We have recently introduced a new class of cavity resonators and filters, termed distributed resonators . The distributed resonator allows a major reduction in the resonator profile while maintaining an excellent electrical performance. In , an individual distributed resonator consists of a number of low-profile resonant posts arranged in a grid, where the resonant posts on the vertical and horizontal axes of the grid mainly couple to their immediate neighbors. The substantial reduction in the filter profile, comes – to a degree – at the price of the footprint, mainly due to the fact that the individual distributed resonator consists of a number of resonant posts.
In this paper, the distributed resonator concept introduced in  is used to derive a novel configuration of the distributed resonator. The proposed resonator consists of individual resonant elements arranged interdigitally along the periphery of concentric rings, Fig. 1. This arrangement allows for an increased amount of coupling among the resonant elements, and hence further reduction in the occupied height and, explicitly, volume compared to the standard distributed resonator. This is achieved at the backdrop of maintaining the superior electrical performance traditionally offered by the standard distributed resonator.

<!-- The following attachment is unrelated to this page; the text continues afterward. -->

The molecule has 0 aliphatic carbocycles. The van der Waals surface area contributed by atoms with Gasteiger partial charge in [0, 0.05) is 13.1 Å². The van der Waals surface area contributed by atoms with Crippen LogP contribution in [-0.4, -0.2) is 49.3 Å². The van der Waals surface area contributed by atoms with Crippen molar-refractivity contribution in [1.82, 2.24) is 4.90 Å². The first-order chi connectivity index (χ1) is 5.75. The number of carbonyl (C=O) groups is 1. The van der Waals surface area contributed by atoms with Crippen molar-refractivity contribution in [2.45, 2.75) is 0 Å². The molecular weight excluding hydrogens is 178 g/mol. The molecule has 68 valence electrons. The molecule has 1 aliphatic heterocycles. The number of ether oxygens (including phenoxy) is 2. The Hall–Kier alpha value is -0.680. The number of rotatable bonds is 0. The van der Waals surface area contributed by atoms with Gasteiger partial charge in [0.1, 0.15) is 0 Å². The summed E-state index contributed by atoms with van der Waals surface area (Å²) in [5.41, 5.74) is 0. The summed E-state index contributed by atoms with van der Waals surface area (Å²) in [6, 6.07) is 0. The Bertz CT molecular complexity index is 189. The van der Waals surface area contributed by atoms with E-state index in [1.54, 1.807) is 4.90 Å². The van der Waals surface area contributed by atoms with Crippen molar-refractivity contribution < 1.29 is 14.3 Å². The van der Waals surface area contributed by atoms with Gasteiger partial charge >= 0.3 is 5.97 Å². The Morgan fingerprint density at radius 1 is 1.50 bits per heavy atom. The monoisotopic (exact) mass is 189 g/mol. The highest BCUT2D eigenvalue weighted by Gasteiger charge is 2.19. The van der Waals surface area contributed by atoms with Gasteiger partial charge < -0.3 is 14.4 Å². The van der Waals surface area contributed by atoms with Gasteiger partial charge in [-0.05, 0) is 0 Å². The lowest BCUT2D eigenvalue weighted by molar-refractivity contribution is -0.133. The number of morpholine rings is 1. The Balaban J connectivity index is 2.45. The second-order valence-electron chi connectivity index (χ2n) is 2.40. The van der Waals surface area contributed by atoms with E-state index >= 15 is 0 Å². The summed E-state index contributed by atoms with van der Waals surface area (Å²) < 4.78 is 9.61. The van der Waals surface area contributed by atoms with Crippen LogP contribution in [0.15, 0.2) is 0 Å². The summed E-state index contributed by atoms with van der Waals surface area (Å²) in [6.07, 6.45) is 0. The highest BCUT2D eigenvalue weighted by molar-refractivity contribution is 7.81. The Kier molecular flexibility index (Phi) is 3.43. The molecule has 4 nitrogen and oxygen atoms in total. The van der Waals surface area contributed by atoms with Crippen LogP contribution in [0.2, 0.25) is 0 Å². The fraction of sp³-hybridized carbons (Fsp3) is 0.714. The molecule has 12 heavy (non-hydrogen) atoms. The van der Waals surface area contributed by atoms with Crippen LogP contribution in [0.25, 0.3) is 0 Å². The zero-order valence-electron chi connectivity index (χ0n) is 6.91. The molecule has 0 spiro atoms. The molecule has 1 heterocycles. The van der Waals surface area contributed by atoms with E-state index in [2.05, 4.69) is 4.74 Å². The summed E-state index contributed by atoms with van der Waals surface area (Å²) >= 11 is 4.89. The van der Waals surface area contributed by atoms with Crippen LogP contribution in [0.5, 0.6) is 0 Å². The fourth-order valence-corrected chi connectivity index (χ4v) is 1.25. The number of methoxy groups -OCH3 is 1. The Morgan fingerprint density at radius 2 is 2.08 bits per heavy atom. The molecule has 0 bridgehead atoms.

As a practical demonstrator, a 3-pole filter is designed and fabricated and its performance discussed. The proposed filter is made to operate at a frequency of 1.8 GHz with an absolute bandwidth of 40 MHz. Each resonant chamber of the presented filter consists of 25 individual resonant elements arranged in an interdigitated fashion in three concentric rings. The overall cavity dimensions of the individual concentric resonator are 40 x 40 x 5 mm3 with an unloaded quality factor of over 1800. The cavity height of 5 mm or 10.8o is significantly lower than any other air-filled filter cavity solution available in the literature. The measured insertion loss of the filter is 0.44 dB, which is in excellent agreement with the theoretically predicted value of 0.37 dB, Fig. 2.
 S. Bulja and M. Gimersky, “Low-Profile Distributed Cavity Resonators and Filters,” IEEE Trans. Microw. Theory Techn., vol. 65 issue 10, pp. 3769-3779, 2017.